More than Just a Book of Poems

I love reading physical books as opposed to reading them online or on a device, there is something special about picking up a book and turning the pages. One thing that I am always drawn to when browsing for books is the cover. I love seeing the cover art, illustration, and design, it truly is one of the things that captures my attention to books. One of my favorite books was chosen because I found the text and cover to be inspirational and pleasing to the eye. In my British Renaissance Literature class, we will be reading Seventeenth-Century British Poetry from 1603-1660 and I decided to take a deeper look in the book. 

 

Photo Courtesy of Good Reads.com

When I first purchased the book of poetry and looked through it, I was drawn to the image on the cover, it depicted a woman cradling a man and another bystander looking on behind a tree. I was intrigued by the meaning of the artwork and tied into the poetry. As I was paging through the book, the paper was uniform, it was lightweight and thin. There is a table of contents that shows how all the poems are organized and where the poems can be located within the book, this feature is always expected in a mass-produced book. The poems found within the book contain the title, when it was written along with the poem and some footnotes at the bottom with extra information. The text on the cover was fairly standard, a Times New Roman font. It makes the book look very uniform with the text as well as the dark brown color scheme on the cover as well. The spine on the book large, given that it is a large book and it is glued together. All these features of this book of poetry, all point to signs that this book is mass produced. There is no uniqueness that sets this book apart from others. The text, form, style, and color scheme look uniform. If I did not have to read this for another class, I’m not sure if I would have picked it up because it doesn’t stand apart from other books in regard to a title or cover. As cliché as it sounds, I think some people do judge a book by its cover, often people skim bookshelves and pick up a book based on the title or cover art. They are not always willing to take the time read a bit of the book before making a decision to but it or not. 

In The Book: “The Book as Object”, Borsuk writes, “Each book was a unique and hard-wrought object to be enjoyed by a limited office” (54). I do believe that every book has an intended audience in mind to reach, however I don’t think people are always willing to search hard to find the book for them. I think they stop at the cover and don’t always look beyond the cover. When it comes to poetry, novels, and short stories, there is so much more to the book that goes beyond the cover.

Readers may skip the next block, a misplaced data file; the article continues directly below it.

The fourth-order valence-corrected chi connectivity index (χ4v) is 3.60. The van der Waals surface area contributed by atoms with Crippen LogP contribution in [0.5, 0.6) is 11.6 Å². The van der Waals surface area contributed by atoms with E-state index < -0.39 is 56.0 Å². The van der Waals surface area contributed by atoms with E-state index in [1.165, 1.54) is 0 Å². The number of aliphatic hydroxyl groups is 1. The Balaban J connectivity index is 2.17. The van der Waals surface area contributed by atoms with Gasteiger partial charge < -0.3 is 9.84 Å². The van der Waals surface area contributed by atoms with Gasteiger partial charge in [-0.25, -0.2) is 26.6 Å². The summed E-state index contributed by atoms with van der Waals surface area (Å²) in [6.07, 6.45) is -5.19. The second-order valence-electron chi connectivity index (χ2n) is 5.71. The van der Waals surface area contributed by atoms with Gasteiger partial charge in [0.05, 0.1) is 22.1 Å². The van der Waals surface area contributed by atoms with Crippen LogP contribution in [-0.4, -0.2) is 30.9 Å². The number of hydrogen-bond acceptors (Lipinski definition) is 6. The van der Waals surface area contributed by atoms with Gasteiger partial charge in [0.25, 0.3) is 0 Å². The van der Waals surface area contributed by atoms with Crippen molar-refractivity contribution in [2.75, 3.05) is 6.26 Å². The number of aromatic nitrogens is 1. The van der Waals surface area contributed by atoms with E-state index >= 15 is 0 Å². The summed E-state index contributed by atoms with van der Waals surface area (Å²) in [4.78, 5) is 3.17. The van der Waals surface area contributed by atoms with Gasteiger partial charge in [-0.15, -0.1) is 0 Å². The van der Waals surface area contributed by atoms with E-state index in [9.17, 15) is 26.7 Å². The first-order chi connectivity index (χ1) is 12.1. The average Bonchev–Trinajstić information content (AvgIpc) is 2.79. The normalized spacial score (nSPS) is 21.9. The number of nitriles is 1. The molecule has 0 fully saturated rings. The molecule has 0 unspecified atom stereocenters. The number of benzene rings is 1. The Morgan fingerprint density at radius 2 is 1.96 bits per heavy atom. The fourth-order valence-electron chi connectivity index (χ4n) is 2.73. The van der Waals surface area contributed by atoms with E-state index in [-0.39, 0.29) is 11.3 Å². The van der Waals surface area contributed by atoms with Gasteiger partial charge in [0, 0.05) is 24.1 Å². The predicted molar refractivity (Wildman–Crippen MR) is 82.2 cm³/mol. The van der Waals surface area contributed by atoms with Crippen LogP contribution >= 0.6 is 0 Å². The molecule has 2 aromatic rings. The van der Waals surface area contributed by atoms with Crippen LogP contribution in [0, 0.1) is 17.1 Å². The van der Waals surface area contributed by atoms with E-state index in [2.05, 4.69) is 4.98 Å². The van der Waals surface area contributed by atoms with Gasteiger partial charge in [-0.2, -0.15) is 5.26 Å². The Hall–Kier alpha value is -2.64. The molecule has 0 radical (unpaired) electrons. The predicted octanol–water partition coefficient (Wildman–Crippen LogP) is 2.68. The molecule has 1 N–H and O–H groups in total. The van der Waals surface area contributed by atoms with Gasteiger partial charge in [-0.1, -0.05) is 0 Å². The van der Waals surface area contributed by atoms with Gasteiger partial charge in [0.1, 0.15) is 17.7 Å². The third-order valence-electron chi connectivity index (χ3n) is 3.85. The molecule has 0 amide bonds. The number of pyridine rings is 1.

Work Cited

Borsuk, Amaranth. The Book.MIT Publishers 2018

2 thoughts on “More than Just a Book of Poems”

  1. I really found this post interesting because I have often felt this way about books that I have bought for classes. Usually they are just like how you described, average in just about every way, nondescript, and very obviously mass produced. But I usually like these books because not only is there most likely a reason for them being this way (it’s got to be good if they made so many copies right?), but you get to learn something new by analyzing it through class. You might notice different themes or ways of thinking just by being given a nudge in the right direction by a professor that knows the material. That is why that I get sort of excited when I see such a normal-looking text on the reading list for a class, because I’m looking forward to be proven wrong about the content inside.

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  2. I agree that the book is not very visually attractive. I am surprised that more textbooks and other forms of academic literature are not given a more visually appealing look – I mean we pay a lot for these books as students. I remember some of the textbooks from grade school still because the books had enticing colors meant to suit the classroom and attract students. Perhaps the content and effectiveness of the content becomes more memorable as we get older, but I still think visuals would aid in popularizing a text.

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